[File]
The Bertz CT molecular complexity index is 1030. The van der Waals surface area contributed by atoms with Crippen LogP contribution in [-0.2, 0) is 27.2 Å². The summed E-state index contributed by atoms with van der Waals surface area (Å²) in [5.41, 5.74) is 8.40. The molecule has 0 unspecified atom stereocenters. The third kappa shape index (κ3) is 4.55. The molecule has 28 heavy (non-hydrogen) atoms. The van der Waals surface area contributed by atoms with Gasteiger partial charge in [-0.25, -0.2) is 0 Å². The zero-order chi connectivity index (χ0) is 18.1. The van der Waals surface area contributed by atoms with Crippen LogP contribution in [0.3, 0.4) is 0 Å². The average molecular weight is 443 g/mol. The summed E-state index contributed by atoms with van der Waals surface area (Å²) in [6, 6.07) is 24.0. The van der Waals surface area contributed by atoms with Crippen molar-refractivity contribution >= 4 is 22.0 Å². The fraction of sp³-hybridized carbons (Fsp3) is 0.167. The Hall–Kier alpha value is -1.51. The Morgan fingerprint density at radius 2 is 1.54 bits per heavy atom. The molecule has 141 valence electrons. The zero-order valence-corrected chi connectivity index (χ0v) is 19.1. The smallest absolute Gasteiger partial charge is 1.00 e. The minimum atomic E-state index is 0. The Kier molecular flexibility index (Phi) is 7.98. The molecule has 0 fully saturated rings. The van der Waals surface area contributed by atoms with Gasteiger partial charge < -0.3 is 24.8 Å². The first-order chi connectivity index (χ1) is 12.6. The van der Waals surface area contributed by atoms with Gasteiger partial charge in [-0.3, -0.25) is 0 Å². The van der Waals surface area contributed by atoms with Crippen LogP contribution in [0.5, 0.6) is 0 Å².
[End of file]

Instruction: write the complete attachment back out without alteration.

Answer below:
The Bertz CT molecular complexity index is 1030. The van der Waals surface area contributed by atoms with Crippen LogP contribution in [-0.2, 0) is 27.2 Å². The summed E-state index contributed by atoms with van der Waals surface area (Å²) in [5.41, 5.74) is 8.40. The molecule has 0 unspecified atom stereocenters. The third kappa shape index (κ3) is 4.55. The molecule has 28 heavy (non-hydrogen) atoms. The van der Waals surface area contributed by atoms with Gasteiger partial charge in [-0.25, -0.2) is 0 Å². The zero-order chi connectivity index (χ0) is 18.1. The van der Waals surface area contributed by atoms with Crippen LogP contribution in [0.3, 0.4) is 0 Å². The average molecular weight is 443 g/mol. The summed E-state index contributed by atoms with van der Waals surface area (Å²) in [6, 6.07) is 24.0. The van der Waals surface area contributed by atoms with Crippen molar-refractivity contribution >= 4 is 22.0 Å². The fraction of sp³-hybridized carbons (Fsp3) is 0.167. The Hall–Kier alpha value is -1.51. The Morgan fingerprint density at radius 2 is 1.54 bits per heavy atom. The molecule has 141 valence electrons. The zero-order valence-corrected chi connectivity index (χ0v) is 19.1. The smallest absolute Gasteiger partial charge is 1.00 e. The minimum atomic E-state index is 0. The Kier molecular flexibility index (Phi) is 7.98. The molecule has 0 fully saturated rings. The van der Waals surface area contributed by atoms with Gasteiger partial charge < -0.3 is 24.8 Å². The first-order chi connectivity index (χ1) is 12.6. The van der Waals surface area contributed by atoms with Gasteiger partial charge in [-0.3, -0.25) is 0 Å². The van der Waals surface area contributed by atoms with Crippen LogP contribution in [0.5, 0.6) is 0 Å².